How this design geek’s toilet analogy fell flat in a 2003 pitch to Bill Gates

Jenny Lam and Hillel Cooperman of Jackson Fish Market. (Photo by Red Box Pictures)

We love hearing old stories about how Bill Gates operated at Microsoft, in part because the software titan has reshaped his image so much in the past few years. Today, many perceive Gates as a leading philanthropist, so you can sometimes forget that the billionaire was first and foremost a hard-charging software geek and businessman running the world’s most powerful tech company.

Gates’ engineering-oriented style came through in a story shared this week by Hillel Cooperman, a former Microsoftie who in 2003 was tasked with pitching Gates about new designs related to the Windows user interface.

Cooperman, who now runs the Seattle startup Jackson Fish Market, writes in a blog post about how his left-brain notion of user design collided with the “empirically-minded engineers” who ruled the roost at Microsoft. Frustrated that his message about the importance of user design was not getting across, Cooperman let this analogy fly.

“Bill, a shower, a toilet, and a water fountain all have mechanisms to control water flow, places where the water comes out, some sort of porcelain basin to hold the water, and a drain, but we don’t combine them into one thing to reduce their learning curve. We don’t merge them into one object because each of them are in use in fundamentally different ways at different times.”

The story paints an interesting picture of the culture within Microsoft at the time, a culture that Cooperman said was driven very much by engineers over UX designers. (And probably still is to this day).

Cooperman concludes:

“Ultimately, I never did succeed in making Bill really comfortable with a more emotional approach to software design. But the real lesson of the day was learned. In the software industry, as long as the engineering-minded run the show, the notion of subtle and textured user experience design that balances the emotional and functional aspects of a software experience will always struggle to take root.”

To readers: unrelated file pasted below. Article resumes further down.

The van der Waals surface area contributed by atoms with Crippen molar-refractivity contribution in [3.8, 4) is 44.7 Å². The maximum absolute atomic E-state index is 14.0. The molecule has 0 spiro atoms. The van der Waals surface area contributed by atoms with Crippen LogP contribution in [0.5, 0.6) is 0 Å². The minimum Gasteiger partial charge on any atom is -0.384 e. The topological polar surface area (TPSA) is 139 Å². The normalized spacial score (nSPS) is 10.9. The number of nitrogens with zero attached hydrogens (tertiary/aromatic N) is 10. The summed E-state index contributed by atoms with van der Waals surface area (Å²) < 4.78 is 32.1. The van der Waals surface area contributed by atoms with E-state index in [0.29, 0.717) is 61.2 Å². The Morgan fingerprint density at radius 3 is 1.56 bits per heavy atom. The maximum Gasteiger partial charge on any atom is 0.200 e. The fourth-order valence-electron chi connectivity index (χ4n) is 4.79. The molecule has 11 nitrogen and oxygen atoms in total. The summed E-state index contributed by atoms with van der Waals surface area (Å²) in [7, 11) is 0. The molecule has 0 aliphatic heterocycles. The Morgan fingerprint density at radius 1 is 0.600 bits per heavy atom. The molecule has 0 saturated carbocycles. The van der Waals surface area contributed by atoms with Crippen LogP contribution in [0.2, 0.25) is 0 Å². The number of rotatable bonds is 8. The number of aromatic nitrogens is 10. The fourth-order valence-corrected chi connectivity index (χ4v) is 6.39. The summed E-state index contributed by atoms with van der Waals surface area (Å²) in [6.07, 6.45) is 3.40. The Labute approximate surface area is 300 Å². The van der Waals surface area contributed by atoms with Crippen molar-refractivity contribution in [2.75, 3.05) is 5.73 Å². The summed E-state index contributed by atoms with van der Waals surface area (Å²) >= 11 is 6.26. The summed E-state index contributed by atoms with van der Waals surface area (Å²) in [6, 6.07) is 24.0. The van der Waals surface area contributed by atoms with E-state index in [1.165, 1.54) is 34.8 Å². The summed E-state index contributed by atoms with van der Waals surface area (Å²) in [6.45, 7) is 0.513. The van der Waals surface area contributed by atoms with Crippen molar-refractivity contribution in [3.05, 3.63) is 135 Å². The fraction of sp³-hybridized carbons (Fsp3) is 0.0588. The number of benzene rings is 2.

Go here to read the full post.

UPDATE: Here’s more from Cooperman who offered this take on the design culture within Microsoft when contacted by GeekWire.

I would also add (not that anyone gives a shit what I think) that Microsoft is doing super work these days on a variety of fronts including XBOX, Windows Phone, and of course the new Win8 Tablet UI. I was a very small part of a large number of people at the company over the last decade who recognized the need to inject more design DNA into the way Microsoft creates software. I just happened to have a good story of some of the company’s growing pains in that regard.

  • http://twitter.com/jclaussftw Jason Gerard Clauss

    I think you meant to say “right-brained” in your article.

  • http://twitter.com/jclaussftw Jason Gerard Clauss

    But I totally side with Cooperman on this. Engineers should not be allowed to design UX. I was amazed when Metro came out because it looked like someone actually put some thought into it.

    • http://www.facebook.com/profile.php?id=94500172 Kyle Kesterson

      I was having this conversation with a CTO yesterday who has been put in a position to have to design UX, and I’d have to say I disagree that engineers should not be allowed to design UX. Let me say that I am a creative founder and know exactly why you feel that way.

      However what I’ve seen from him having to design UX in an app all the way through, is that he has come to understand and appreciate the nuances that he never before understood. Now he’s finding himself obsessing over nailing the UX and wishes more than ever he had someone creative next to him to help capture and deliver the experience.

      He’s also acknowledged that the Lean methodology does not entirely apply to delivering on and learning from a product that relies heavily on experience. Writing ugly code that makes a product work will not get the same results as delivering a shoddy experience with an ugly face. People respond to what is in front of them. You will end up with false positives and false negatives if you shortcut the subtleties that make it so the experience is truly living and breathing in front of you.

      Try the opposite of not allowing engineers to take on that role, and encourage it, even if it isn’t meant to be the final result. It will allow them to walk in our shoes and finally grasp the importance of what we do. That being said, us creatives need to take it upon ourselves to understand the engineer’s perspective as well. It’s only through complete mutual understanding and appreciation will our collaborations be the most successful.

      • http://twitter.com/jclaussftw Jason Gerard Clauss

        I’m not saying that the engineers shouldn’t have input in the process. But too many companies make the mistake of not hiring a dedicated UX designer or putting out a call for a “UX designer” who conveniently must also be a programmer. It’s kind of like saying “Now hiring babysitters. You must know how to change an oil filter.”